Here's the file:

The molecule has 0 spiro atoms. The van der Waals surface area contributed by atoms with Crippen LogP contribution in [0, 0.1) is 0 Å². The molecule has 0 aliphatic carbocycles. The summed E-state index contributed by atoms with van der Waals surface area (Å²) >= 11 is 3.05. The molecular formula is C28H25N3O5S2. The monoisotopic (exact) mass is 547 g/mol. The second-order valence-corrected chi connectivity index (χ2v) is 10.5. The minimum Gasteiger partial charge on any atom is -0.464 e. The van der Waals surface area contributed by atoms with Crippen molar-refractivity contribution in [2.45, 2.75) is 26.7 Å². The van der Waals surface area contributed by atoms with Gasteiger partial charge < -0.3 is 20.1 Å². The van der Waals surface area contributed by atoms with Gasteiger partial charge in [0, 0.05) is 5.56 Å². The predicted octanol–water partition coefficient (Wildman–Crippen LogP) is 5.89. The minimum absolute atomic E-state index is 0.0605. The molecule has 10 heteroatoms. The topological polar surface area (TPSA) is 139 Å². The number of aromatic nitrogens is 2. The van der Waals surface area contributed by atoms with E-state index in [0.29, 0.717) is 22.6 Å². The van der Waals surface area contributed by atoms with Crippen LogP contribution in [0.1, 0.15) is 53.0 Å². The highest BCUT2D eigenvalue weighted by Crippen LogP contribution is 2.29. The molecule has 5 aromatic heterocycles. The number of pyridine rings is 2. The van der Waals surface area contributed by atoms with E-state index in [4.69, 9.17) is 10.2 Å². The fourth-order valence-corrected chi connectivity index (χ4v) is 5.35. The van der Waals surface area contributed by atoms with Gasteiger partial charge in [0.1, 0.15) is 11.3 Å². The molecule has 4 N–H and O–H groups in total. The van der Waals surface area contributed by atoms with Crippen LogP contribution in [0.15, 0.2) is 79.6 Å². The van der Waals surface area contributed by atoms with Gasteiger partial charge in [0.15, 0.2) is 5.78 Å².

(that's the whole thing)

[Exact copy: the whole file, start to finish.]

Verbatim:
The molecule has 0 spiro atoms. The van der Waals surface area contributed by atoms with Crippen LogP contribution in [0, 0.1) is 0 Å². The molecule has 0 aliphatic carbocycles. The summed E-state index contributed by atoms with van der Waals surface area (Å²) >= 11 is 3.05. The molecular formula is C28H25N3O5S2. The monoisotopic (exact) mass is 547 g/mol. The second-order valence-corrected chi connectivity index (χ2v) is 10.5. The minimum Gasteiger partial charge on any atom is -0.464 e. The van der Waals surface area contributed by atoms with Crippen molar-refractivity contribution in [2.45, 2.75) is 26.7 Å². The van der Waals surface area contributed by atoms with Gasteiger partial charge < -0.3 is 20.1 Å². The van der Waals surface area contributed by atoms with Gasteiger partial charge in [0, 0.05) is 5.56 Å². The predicted octanol–water partition coefficient (Wildman–Crippen LogP) is 5.89. The minimum absolute atomic E-state index is 0.0605. The molecule has 10 heteroatoms. The topological polar surface area (TPSA) is 139 Å². The number of aromatic nitrogens is 2. The van der Waals surface area contributed by atoms with E-state index in [0.29, 0.717) is 22.6 Å². The van der Waals surface area contributed by atoms with Crippen LogP contribution in [0.1, 0.15) is 53.0 Å². The highest BCUT2D eigenvalue weighted by Crippen LogP contribution is 2.29. The molecule has 5 aromatic heterocycles. The number of pyridine rings is 2. The van der Waals surface area contributed by atoms with E-state index in [4.69, 9.17) is 10.2 Å². The fourth-order valence-corrected chi connectivity index (χ4v) is 5.35. The van der Waals surface area contributed by atoms with Gasteiger partial charge in [0.1, 0.15) is 11.3 Å². The molecule has 4 N–H and O–H groups in total. The van der Waals surface area contributed by atoms with Crippen LogP contribution in [0.15, 0.2) is 79.6 Å². The van der Waals surface area contributed by atoms with Gasteiger partial charge in [0.15, 0.2) is 5.78 Å².